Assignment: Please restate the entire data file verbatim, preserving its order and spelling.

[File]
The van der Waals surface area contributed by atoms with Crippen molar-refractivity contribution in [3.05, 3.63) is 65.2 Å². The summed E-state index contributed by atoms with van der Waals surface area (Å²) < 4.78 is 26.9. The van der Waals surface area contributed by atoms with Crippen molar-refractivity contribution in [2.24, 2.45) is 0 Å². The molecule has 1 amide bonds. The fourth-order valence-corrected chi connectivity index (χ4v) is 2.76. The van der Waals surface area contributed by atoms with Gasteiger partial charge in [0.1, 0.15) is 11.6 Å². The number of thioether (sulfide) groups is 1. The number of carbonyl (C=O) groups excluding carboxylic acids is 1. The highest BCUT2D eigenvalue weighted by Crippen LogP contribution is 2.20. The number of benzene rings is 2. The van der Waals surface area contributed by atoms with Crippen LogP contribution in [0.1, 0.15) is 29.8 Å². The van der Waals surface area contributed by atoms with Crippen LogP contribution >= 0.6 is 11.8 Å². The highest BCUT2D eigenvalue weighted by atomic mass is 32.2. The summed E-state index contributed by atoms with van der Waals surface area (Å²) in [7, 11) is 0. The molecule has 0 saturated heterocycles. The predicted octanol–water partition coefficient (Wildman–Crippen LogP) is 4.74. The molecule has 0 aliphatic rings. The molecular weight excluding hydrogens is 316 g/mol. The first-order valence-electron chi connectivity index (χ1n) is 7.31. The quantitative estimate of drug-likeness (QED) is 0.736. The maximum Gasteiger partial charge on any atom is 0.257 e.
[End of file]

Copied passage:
The van der Waals surface area contributed by atoms with Crippen molar-refractivity contribution in [3.05, 3.63) is 65.2 Å². The summed E-state index contributed by atoms with van der Waals surface area (Å²) < 4.78 is 26.9. The van der Waals surface area contributed by atoms with Crippen molar-refractivity contribution in [2.24, 2.45) is 0 Å². The molecule has 1 amide bonds. The fourth-order valence-corrected chi connectivity index (χ4v) is 2.76. The van der Waals surface area contributed by atoms with Gasteiger partial charge in [0.1, 0.15) is 11.6 Å². The number of thioether (sulfide) groups is 1. The number of carbonyl (C=O) groups excluding carboxylic acids is 1. The highest BCUT2D eigenvalue weighted by Crippen LogP contribution is 2.20. The number of benzene rings is 2. The van der Waals surface area contributed by atoms with Crippen LogP contribution in [0.1, 0.15) is 29.8 Å². The van der Waals surface area contributed by atoms with Crippen LogP contribution >= 0.6 is 11.8 Å². The highest BCUT2D eigenvalue weighted by atomic mass is 32.2. The summed E-state index contributed by atoms with van der Waals surface area (Å²) in [7, 11) is 0. The molecule has 0 saturated heterocycles. The predicted octanol–water partition coefficient (Wildman–Crippen LogP) is 4.74. The molecule has 0 aliphatic rings. The molecular weight excluding hydrogens is 316 g/mol. The first-order valence-electron chi connectivity index (χ1n) is 7.31. The quantitative estimate of drug-likeness (QED) is 0.736. The maximum Gasteiger partial charge on any atom is 0.257 e.